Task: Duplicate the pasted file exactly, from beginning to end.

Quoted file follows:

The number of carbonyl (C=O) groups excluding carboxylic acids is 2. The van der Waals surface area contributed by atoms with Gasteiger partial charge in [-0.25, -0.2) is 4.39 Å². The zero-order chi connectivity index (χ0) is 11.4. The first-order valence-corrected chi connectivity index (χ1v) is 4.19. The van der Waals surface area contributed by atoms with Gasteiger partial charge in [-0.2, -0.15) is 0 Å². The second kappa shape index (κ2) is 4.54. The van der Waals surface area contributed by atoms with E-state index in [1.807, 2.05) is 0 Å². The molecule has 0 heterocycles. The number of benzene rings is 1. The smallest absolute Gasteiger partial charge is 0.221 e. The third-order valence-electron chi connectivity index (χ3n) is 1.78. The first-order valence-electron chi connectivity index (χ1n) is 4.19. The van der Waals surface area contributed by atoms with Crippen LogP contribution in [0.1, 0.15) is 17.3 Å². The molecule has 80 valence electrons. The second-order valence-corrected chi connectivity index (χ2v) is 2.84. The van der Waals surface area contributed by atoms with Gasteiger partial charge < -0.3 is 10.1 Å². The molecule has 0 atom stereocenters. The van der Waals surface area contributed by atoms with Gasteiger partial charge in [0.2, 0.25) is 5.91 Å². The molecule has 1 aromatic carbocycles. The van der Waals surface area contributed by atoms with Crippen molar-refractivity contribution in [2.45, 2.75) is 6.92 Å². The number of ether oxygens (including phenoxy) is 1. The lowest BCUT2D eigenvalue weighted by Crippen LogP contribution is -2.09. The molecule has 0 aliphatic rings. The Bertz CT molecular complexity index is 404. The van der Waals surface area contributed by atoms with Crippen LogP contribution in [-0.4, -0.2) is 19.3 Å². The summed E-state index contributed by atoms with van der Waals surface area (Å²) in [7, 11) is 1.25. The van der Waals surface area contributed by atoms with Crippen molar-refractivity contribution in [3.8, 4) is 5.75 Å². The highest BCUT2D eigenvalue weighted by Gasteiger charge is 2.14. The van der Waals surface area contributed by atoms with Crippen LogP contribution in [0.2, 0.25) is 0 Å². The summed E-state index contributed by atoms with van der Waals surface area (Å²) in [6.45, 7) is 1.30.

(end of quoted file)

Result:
The number of carbonyl (C=O) groups excluding carboxylic acids is 2. The van der Waals surface area contributed by atoms with Gasteiger partial charge in [-0.25, -0.2) is 4.39 Å². The zero-order chi connectivity index (χ0) is 11.4. The first-order valence-corrected chi connectivity index (χ1v) is 4.19. The van der Waals surface area contributed by atoms with Gasteiger partial charge in [-0.2, -0.15) is 0 Å². The second kappa shape index (κ2) is 4.54. The van der Waals surface area contributed by atoms with E-state index in [1.807, 2.05) is 0 Å². The molecule has 0 heterocycles. The number of benzene rings is 1. The smallest absolute Gasteiger partial charge is 0.221 e. The third-order valence-electron chi connectivity index (χ3n) is 1.78. The first-order valence-electron chi connectivity index (χ1n) is 4.19. The van der Waals surface area contributed by atoms with Crippen LogP contribution in [0.1, 0.15) is 17.3 Å². The molecule has 80 valence electrons. The second-order valence-corrected chi connectivity index (χ2v) is 2.84. The van der Waals surface area contributed by atoms with Gasteiger partial charge < -0.3 is 10.1 Å². The molecule has 0 atom stereocenters. The van der Waals surface area contributed by atoms with Gasteiger partial charge in [0.2, 0.25) is 5.91 Å². The molecule has 1 aromatic carbocycles. The van der Waals surface area contributed by atoms with Crippen molar-refractivity contribution in [2.45, 2.75) is 6.92 Å². The number of ether oxygens (including phenoxy) is 1. The lowest BCUT2D eigenvalue weighted by Crippen LogP contribution is -2.09. The molecule has 0 aliphatic rings. The Bertz CT molecular complexity index is 404. The van der Waals surface area contributed by atoms with Crippen LogP contribution in [-0.4, -0.2) is 19.3 Å². The summed E-state index contributed by atoms with van der Waals surface area (Å²) in [7, 11) is 1.25. The van der Waals surface area contributed by atoms with Crippen molar-refractivity contribution in [3.8, 4) is 5.75 Å². The highest BCUT2D eigenvalue weighted by Gasteiger charge is 2.14. The van der Waals surface area contributed by atoms with Crippen LogP contribution in [0.2, 0.25) is 0 Å². The summed E-state index contributed by atoms with van der Waals surface area (Å²) in [6.45, 7) is 1.30.